When the Raspberry Pi Foundation announced the release of the Pi 400, the company described it as “a complete personal computer, built into a compact keyboard.” This is a bold statement from a company selling project-based single board computers since the first Raspberry Pi release in 2012.
To me, “complete” means including everything needed, hardware and software, to use the Pi 400 as an everyday computer. Let’s explore the Pi 400 as a complete personal computer.
My first Raspberry Pi was a Pi 3, and I use them for specific purposes, such as a media server, print server, and home automation server. I ordered the Pi 400 on November 13 and received it on November 30. Using it for three weeks now as a desktop computer, I’m impressed with what it can do, and I learned what it does not do so well.
What follows is my review of an ‘out of the box’ Raspberry Pi 400 Personal Computer Kit.
Pi 400 Hardware Basics
The Pi 400 is described as a Pi 4 inside of a keyboard. While that is not technically true, the Pi 400 has mostly the same components as a Pi 4 in a different form factor. More importantly, it has the components you would expect in a personal computer.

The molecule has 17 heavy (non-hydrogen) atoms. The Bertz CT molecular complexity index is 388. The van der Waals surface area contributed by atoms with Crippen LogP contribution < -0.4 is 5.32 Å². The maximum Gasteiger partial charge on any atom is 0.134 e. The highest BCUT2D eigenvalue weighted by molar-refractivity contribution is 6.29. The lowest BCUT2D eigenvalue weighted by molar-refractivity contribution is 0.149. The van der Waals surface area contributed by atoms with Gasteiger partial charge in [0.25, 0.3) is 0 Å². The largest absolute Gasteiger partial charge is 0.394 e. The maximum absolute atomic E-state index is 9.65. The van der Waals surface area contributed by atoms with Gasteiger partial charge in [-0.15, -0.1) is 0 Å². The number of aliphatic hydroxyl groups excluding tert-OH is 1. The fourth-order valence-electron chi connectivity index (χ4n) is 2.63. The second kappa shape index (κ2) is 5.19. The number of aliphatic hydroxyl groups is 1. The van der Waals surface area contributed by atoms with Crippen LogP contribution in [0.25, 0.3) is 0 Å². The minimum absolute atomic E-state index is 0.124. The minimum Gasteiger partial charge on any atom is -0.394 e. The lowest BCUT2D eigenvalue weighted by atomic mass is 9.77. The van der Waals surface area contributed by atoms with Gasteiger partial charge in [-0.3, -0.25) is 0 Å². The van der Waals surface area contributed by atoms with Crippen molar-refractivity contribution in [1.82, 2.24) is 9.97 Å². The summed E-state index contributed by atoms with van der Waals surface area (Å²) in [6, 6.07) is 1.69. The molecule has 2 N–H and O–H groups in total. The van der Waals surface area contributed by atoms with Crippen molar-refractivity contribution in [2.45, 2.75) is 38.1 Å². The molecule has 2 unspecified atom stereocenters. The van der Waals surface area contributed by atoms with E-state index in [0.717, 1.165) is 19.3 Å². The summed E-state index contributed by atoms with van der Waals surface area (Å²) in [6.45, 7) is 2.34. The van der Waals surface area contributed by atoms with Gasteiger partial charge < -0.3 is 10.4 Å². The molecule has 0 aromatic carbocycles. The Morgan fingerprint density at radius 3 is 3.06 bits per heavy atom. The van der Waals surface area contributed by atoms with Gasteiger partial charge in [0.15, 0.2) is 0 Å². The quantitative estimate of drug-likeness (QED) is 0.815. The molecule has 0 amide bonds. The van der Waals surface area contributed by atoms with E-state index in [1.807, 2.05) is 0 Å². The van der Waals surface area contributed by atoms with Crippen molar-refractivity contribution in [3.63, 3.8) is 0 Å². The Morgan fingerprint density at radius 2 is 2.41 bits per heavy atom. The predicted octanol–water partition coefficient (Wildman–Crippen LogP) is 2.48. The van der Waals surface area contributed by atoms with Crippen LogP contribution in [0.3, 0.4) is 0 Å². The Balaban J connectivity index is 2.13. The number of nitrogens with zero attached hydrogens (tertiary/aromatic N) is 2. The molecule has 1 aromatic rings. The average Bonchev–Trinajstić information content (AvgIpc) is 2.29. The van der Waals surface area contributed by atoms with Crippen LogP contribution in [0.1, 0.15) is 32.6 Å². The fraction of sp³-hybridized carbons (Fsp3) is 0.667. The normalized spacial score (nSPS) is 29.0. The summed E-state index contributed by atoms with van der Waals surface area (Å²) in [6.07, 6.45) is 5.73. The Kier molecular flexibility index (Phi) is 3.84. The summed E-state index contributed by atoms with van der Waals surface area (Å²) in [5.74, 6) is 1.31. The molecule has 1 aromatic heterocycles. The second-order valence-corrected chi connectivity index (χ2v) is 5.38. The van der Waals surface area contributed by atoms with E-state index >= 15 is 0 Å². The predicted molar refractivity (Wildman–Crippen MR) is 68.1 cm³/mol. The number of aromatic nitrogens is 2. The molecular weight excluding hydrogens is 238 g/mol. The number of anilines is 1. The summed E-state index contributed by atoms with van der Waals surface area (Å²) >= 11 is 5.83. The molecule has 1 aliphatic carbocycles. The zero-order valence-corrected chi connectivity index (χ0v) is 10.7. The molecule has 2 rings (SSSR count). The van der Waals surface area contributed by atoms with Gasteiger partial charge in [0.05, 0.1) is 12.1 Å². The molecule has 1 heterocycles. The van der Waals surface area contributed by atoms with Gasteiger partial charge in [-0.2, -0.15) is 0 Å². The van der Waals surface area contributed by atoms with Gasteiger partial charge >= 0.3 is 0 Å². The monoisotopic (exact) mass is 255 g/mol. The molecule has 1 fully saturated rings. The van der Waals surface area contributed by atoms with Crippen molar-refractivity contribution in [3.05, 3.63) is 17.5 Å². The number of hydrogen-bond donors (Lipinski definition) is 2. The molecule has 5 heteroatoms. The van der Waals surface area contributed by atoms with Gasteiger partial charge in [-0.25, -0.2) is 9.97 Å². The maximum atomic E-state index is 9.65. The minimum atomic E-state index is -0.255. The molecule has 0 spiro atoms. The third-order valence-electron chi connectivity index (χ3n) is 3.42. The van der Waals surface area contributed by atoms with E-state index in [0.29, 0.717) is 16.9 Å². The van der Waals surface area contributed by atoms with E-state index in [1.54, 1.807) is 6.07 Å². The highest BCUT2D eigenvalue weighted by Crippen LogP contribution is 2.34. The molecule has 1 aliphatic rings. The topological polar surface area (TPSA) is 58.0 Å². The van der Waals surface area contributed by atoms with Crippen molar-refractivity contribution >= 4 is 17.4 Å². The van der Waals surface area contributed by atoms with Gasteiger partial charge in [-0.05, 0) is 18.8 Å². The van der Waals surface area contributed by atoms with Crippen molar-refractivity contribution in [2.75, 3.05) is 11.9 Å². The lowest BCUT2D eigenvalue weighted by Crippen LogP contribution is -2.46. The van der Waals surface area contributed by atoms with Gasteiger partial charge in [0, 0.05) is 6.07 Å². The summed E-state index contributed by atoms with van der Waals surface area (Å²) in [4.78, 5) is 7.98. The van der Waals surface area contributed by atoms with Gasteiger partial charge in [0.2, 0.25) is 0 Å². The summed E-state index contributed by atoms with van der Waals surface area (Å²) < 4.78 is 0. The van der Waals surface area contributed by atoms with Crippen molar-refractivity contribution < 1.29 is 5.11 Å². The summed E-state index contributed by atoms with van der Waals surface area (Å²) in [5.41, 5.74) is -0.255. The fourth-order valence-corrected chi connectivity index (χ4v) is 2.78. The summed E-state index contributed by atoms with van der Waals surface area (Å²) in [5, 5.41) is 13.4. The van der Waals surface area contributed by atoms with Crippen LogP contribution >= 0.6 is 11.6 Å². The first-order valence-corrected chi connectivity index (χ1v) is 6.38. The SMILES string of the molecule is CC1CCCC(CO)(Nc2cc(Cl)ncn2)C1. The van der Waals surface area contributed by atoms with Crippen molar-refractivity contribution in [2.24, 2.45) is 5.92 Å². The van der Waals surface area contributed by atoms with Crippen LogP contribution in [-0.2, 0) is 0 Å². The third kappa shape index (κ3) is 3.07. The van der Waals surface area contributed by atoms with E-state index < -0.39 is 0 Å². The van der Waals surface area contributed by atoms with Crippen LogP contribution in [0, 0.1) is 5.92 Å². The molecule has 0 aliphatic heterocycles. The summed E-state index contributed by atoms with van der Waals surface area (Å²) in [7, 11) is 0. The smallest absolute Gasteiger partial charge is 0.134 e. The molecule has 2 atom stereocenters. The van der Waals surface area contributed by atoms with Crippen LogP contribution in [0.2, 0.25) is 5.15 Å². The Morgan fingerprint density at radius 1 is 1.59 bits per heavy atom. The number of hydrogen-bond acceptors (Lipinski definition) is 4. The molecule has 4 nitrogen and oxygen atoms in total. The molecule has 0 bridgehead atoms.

- CPU/GPU — 64-bit quad-core ARM (Cortex-A72 at 1.5ghz), VideoCore (VI at 500MHz)
- 4 GB RAM (LPDDR4)
- 3 USB Ports (2 USB 3.0, 1 USB 2.0)
- 2 HDMI Ports (mini)
- Networking — Gigbit Ethernet port, Wifi (dual-band 802.11ac), Bluetooth (5.0).
- Storage — microSD, up to 512GB.
- 40-pin GPIO Connector (general purpose input/output)
The Pi 400 is available in two packages:
Raspberry Pi 400 Personal Computer Kit — includes Pi 400 (keyboard and computer), mouse, power supply, HDMI mini cable, microSD with Rasberry OS installed, and Raspberry Pi Beginners Guide (book). With this package, you supply only the monitor (or television). Cost $100 USD.
Raspberry Pi 400 Unit — includes Pi 400 (keyboard and computer) only. With this package, you supply themouse, power supply, HDMI cable, microSD with Raspberry OS. Cost $70 USD.
I purchased the Pi 400 Personal Computer Kit, which is a great value.
Pi 400 Setup
No technical skills required.
Setting up the Pi 400 Personal Computer Kit is easy. After removing all parts from the package, connect the monitor with the supplied HDMI mini cable, mouse, and power cable. The microSD containing the operating system is already in the microSD slot. That’s it!
Upon boot up, a setup screens walk you through a few prompts: location and timezone, password, and wifi connection. The last step, the system update, took twenty minutes for me. The length of time likely depends on how outdated the software is on your microSD.